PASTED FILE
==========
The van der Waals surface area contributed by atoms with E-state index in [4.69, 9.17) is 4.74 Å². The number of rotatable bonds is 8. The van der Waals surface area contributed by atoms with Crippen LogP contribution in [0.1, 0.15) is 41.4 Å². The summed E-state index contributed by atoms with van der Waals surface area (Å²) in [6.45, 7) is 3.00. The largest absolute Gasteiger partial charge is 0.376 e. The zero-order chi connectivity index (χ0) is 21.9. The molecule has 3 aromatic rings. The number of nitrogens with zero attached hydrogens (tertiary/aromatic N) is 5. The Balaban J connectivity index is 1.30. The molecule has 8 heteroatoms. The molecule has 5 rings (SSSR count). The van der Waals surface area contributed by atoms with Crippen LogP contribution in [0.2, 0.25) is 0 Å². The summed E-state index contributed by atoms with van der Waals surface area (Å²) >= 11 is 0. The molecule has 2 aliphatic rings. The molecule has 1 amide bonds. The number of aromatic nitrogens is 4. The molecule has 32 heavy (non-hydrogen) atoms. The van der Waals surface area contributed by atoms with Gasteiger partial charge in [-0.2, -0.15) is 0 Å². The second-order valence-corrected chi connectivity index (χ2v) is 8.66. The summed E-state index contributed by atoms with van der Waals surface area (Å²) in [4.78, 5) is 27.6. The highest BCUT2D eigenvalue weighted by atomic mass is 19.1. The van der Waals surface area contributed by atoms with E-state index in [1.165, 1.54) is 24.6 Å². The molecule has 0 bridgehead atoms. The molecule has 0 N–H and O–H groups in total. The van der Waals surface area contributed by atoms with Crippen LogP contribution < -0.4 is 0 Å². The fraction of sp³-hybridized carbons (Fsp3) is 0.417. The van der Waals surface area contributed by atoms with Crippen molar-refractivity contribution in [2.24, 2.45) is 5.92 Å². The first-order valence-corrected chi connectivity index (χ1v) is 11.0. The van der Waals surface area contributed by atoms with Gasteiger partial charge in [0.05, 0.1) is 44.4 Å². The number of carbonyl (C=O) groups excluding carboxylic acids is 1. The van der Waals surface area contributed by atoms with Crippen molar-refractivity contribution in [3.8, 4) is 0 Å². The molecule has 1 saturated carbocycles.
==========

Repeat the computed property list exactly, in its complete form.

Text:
The van der Waals surface area contributed by atoms with E-state index in [4.69, 9.17) is 4.74 Å². The number of rotatable bonds is 8. The van der Waals surface area contributed by atoms with Crippen LogP contribution in [0.1, 0.15) is 41.4 Å². The summed E-state index contributed by atoms with van der Waals surface area (Å²) in [6.45, 7) is 3.00. The largest absolute Gasteiger partial charge is 0.376 e. The zero-order chi connectivity index (χ0) is 21.9. The molecule has 3 aromatic rings. The number of nitrogens with zero attached hydrogens (tertiary/aromatic N) is 5. The Balaban J connectivity index is 1.30. The molecule has 8 heteroatoms. The molecule has 5 rings (SSSR count). The van der Waals surface area contributed by atoms with Crippen LogP contribution in [0.2, 0.25) is 0 Å². The summed E-state index contributed by atoms with van der Waals surface area (Å²) >= 11 is 0. The molecule has 2 aliphatic rings. The molecule has 1 amide bonds. The number of aromatic nitrogens is 4. The molecule has 32 heavy (non-hydrogen) atoms. The van der Waals surface area contributed by atoms with Gasteiger partial charge in [-0.2, -0.15) is 0 Å². The second-order valence-corrected chi connectivity index (χ2v) is 8.66. The summed E-state index contributed by atoms with van der Waals surface area (Å²) in [4.78, 5) is 27.6. The highest BCUT2D eigenvalue weighted by atomic mass is 19.1. The van der Waals surface area contributed by atoms with E-state index in [1.165, 1.54) is 24.6 Å². The molecule has 0 bridgehead atoms. The molecule has 0 N–H and O–H groups in total. The van der Waals surface area contributed by atoms with Crippen LogP contribution < -0.4 is 0 Å². The fraction of sp³-hybridized carbons (Fsp3) is 0.417. The van der Waals surface area contributed by atoms with Crippen molar-refractivity contribution in [2.24, 2.45) is 5.92 Å². The first-order valence-corrected chi connectivity index (χ1v) is 11.0. The van der Waals surface area contributed by atoms with Gasteiger partial charge in [0.05, 0.1) is 44.4 Å². The number of carbonyl (C=O) groups excluding carboxylic acids is 1. The van der Waals surface area contributed by atoms with Crippen molar-refractivity contribution in [3.8, 4) is 0 Å². The molecule has 1 saturated carbocycles.